- The Democrats are so marginalized that yesterday they "played house" in order to feel important.
- Move along, no story here.
Our job is to write the Post and maybe local papers too, using the talking points outlined in Conyers' letter. Even a one-line email to Michael Getler,
email@example.com will be hugely helpful.
Thank you, thank you. More tomorrow.
Thursday, June 16, 2005
The room was bristling with cameras and microphones. Nightline was there taping. CSPAN did a live broadcast and webstreaming. People crowded into the room and were forced to leave to make room for new attendees (House leaders may have miscalculated in forcing them into a small room, since it magnified the buzz effect on TV). Highly credible people said things you have not seen in print nor heard in the lofty chambers upstairs. And afterwards, Conyers set off to the White House to deliver his letter signed by
Money "near-quotes" (instant transcription; not completely accurate):
The hearing will be re-broadcast on C-SPAN 2 tonight and Friday night (6/17) at 8:00pm EST.
UPDATE: BooMan calls the hearing "a parallel world where the truth is spoken, pollsters and consultants are ignored, and no one hesitates to say that the President and his whole national security apparatus should be frog-marched into Leavenworth prison."
Wednesday, June 15, 2005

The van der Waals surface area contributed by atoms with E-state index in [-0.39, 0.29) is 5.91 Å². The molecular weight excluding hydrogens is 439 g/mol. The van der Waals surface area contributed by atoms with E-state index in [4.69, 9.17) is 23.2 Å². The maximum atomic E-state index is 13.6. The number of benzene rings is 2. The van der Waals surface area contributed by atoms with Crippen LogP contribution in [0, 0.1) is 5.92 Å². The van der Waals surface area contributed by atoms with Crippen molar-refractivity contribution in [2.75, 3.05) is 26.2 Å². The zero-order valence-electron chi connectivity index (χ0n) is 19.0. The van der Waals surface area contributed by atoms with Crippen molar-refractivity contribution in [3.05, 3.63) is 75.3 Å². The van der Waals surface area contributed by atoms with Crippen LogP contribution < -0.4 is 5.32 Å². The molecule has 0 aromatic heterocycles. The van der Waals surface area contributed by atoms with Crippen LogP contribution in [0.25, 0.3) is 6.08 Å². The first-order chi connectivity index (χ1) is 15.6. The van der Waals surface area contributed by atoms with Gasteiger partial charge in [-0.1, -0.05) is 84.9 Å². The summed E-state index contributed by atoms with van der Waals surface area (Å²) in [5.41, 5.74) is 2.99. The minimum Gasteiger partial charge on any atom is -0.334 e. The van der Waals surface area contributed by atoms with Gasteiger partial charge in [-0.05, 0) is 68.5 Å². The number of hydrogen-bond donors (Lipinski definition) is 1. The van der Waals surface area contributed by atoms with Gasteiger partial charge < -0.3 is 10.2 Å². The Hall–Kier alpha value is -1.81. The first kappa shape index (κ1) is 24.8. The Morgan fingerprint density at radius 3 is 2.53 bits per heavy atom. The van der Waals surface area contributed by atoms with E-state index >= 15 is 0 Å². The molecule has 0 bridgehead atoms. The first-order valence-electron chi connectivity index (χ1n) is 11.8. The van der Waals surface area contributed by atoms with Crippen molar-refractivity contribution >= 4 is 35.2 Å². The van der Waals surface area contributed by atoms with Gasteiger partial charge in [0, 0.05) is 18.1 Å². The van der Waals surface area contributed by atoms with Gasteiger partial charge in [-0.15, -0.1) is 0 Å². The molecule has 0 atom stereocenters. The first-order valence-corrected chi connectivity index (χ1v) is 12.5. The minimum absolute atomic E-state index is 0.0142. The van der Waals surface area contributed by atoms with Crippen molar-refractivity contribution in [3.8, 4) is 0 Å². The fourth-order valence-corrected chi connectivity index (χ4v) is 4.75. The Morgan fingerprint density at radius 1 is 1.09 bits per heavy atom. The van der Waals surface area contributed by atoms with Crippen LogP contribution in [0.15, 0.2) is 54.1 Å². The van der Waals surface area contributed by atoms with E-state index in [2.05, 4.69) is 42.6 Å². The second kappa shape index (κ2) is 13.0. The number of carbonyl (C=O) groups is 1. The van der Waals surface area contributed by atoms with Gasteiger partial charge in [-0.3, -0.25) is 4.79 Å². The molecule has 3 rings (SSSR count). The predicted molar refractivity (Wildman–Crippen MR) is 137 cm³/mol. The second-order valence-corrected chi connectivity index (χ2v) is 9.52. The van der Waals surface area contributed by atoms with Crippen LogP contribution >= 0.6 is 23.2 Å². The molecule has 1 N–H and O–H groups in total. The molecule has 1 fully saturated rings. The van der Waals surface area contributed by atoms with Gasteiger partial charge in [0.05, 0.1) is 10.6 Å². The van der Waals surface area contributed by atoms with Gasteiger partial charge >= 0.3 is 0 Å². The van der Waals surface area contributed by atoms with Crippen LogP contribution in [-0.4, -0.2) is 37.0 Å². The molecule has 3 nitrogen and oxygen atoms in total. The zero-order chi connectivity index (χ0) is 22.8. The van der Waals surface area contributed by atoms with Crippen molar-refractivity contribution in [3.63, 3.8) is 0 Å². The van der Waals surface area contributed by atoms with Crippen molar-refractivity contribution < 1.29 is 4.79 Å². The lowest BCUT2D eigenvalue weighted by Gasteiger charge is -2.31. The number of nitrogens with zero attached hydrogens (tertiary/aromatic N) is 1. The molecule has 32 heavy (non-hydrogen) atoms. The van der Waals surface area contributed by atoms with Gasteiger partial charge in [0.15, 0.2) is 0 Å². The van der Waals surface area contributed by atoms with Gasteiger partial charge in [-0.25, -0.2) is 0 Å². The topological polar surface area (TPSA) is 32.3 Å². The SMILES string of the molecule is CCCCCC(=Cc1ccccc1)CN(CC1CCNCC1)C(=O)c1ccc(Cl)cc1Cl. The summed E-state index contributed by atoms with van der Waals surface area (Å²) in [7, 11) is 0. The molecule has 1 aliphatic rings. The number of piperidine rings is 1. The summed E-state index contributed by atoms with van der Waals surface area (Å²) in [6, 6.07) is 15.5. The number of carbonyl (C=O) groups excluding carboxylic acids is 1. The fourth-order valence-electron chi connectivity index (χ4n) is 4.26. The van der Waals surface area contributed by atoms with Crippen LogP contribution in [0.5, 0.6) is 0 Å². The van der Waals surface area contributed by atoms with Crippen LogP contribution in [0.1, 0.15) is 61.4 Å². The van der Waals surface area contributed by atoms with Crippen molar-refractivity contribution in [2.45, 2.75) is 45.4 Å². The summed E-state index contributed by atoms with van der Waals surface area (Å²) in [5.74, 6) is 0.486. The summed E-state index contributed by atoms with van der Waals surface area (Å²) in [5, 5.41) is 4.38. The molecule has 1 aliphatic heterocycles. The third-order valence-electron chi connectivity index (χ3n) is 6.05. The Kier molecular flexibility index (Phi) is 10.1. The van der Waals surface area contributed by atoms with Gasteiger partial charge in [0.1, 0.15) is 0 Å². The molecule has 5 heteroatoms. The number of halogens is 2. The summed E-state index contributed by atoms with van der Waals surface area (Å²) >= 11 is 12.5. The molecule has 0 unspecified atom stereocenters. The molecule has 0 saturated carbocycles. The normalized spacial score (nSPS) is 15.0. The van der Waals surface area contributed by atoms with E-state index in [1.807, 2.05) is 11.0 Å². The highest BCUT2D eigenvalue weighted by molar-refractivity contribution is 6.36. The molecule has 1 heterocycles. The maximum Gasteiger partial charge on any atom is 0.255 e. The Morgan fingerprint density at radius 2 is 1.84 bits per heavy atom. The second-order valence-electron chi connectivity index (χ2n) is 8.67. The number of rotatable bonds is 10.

Second, one source reports that every major network will be there with the exception of Fox. (They don't have to 'cause they're fair and balanced.) CSPAN-3 will broadcast the proceedings live.
Third, Walter "Freedom Fries" Jones, the conservative NC representative who has now turned against the war and is asking for a withdrawal plan, announced today that he will co-sponsor legislation calling for the truth on the Downing Street Memo.
Fourth, six additional British memos have surfaced to solidify the case against Bush with respect to lying and incompetence around the Iraq invasion.
Fifth, our stunned and clueless press seem to be waking up to the fact that they may have to cover this story, even while they cling to the defense, "it's not news because everyone already knows Bush lied, even though we never told you."
And sixth, Conyers has come up with the definitive answer to the "memo versus minutes" terminology. He's calling it the Downing Street scandal.
Some people are taking bets that we'll have a sudden terror alert tomorrow, but I prefer to be optimistic for once.
MoveOn is asking us to sign their petition to save PBS and NPR from drastic cuts. Last chance: the House Appropriations Committee votes tomorrow. And by "drastic," I mean "cut 25% of public funding for NPR and PBS immediately and 100% within two years."